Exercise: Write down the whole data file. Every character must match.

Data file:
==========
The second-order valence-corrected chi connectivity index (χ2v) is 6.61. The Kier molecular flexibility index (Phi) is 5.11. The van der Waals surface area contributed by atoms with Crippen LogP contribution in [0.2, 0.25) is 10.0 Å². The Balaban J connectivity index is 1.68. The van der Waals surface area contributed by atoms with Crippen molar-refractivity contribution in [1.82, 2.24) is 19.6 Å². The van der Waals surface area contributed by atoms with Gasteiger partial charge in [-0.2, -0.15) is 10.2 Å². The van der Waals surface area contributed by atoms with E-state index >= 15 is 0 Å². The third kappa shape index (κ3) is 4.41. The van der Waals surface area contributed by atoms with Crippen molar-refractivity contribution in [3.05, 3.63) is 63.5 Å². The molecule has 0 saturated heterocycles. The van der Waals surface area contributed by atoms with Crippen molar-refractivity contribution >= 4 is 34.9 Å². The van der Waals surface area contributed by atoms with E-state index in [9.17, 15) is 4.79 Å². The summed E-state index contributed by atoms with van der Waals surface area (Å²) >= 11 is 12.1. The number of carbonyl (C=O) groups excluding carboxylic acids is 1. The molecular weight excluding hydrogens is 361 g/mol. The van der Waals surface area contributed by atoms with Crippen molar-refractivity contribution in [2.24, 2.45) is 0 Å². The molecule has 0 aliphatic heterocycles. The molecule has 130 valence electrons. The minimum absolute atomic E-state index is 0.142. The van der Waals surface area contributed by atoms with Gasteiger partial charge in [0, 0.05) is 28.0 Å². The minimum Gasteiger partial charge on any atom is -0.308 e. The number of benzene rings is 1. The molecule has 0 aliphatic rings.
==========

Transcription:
The second-order valence-corrected chi connectivity index (χ2v) is 6.61. The Kier molecular flexibility index (Phi) is 5.11. The van der Waals surface area contributed by atoms with Crippen LogP contribution in [0.2, 0.25) is 10.0 Å². The Balaban J connectivity index is 1.68. The van der Waals surface area contributed by atoms with Crippen molar-refractivity contribution in [1.82, 2.24) is 19.6 Å². The van der Waals surface area contributed by atoms with Gasteiger partial charge in [-0.2, -0.15) is 10.2 Å². The van der Waals surface area contributed by atoms with E-state index >= 15 is 0 Å². The third kappa shape index (κ3) is 4.41. The van der Waals surface area contributed by atoms with Crippen molar-refractivity contribution in [3.05, 3.63) is 63.5 Å². The molecule has 0 saturated heterocycles. The van der Waals surface area contributed by atoms with Crippen molar-refractivity contribution >= 4 is 34.9 Å². The van der Waals surface area contributed by atoms with E-state index in [9.17, 15) is 4.79 Å². The summed E-state index contributed by atoms with van der Waals surface area (Å²) >= 11 is 12.1. The number of carbonyl (C=O) groups excluding carboxylic acids is 1. The molecular weight excluding hydrogens is 361 g/mol. The van der Waals surface area contributed by atoms with Crippen molar-refractivity contribution in [2.24, 2.45) is 0 Å². The molecule has 0 aliphatic heterocycles. The molecule has 130 valence electrons. The minimum absolute atomic E-state index is 0.142. The van der Waals surface area contributed by atoms with Gasteiger partial charge in [0, 0.05) is 28.0 Å². The minimum Gasteiger partial charge on any atom is -0.308 e. The number of benzene rings is 1. The molecule has 0 aliphatic rings.